Choteau will host its first-ever “Wild Wings in Choteau” weekend — a three-day festival celebrating the annual waterfowl migration — on March 22-24 with events planned at the Stage Stop Inn and the state’s Freezout Lake Wildlife Management Area.

“We thought we’d give it a try and see if we could bring some people to stay in our motels, eat in our restaurants, enjoy Choteau,” one of the organizers, Julie Ameline, said during an interview. “We are so excited that this is going to take place.”

Ameline is the director of the nonprofit Old Trail Museum in Choteau. She is the co-chairwoman of the birding festival, sharing organizational duties with birding enthusiast Nancy Milewski. They are on a committee that includes Maggie Carr and Yve Bardwell of Dropstone Outfitting, retired biologist Dave Shea, bird watcher Mike Schwitters, Stage Stop Inn co-owner Barb Bouma and community member Polly Cunningham.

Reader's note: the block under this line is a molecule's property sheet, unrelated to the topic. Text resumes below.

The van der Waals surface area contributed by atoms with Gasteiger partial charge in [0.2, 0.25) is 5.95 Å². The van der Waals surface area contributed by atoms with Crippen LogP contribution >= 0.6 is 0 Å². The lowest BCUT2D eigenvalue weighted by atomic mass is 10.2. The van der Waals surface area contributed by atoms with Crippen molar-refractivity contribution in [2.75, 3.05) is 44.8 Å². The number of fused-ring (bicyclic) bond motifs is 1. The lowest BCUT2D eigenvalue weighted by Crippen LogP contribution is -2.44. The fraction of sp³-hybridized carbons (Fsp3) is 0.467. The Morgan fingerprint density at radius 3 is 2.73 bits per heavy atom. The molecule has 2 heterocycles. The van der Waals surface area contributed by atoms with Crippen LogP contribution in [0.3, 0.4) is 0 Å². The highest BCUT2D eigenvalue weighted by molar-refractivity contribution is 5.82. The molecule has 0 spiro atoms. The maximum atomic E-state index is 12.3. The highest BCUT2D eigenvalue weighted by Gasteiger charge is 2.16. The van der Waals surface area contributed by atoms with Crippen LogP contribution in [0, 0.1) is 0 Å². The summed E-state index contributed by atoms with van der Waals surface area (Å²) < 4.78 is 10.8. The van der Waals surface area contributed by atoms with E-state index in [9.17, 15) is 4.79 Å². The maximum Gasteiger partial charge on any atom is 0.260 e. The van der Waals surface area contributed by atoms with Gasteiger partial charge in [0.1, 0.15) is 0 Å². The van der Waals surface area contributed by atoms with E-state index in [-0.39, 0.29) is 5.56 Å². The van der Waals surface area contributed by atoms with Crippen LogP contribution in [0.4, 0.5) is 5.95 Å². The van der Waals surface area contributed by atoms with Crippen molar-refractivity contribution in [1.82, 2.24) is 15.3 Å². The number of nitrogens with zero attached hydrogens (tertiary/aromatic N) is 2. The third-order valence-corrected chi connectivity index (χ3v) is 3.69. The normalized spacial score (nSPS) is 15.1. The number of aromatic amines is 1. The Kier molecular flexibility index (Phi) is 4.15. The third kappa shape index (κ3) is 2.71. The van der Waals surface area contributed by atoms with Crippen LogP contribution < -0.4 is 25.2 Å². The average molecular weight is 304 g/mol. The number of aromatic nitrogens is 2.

Ameline said the idea for the birding festival grew out of the Montana Economic Developers Association community assessment, which the Choteau-Area Port Authority facilitated here last year.

Out of the MEDA assessment, a group formed to explore tourism- and recreation-related issues for Choteau and then members of that group broke down into a smaller committee that would focus on a spring shoulder season event for Choteau.

The idea of capitalizing on the waterfowl migration seemed like a natural since the migration of thousands of tundra swans, snow geese, Ross’s geese, Canada geese and other birds every spring already draws people from across the state to the Montana Fish, Wildlife and Parks Freezout WMA, located on U.S. Highway 89 between Choteau and Fairfield.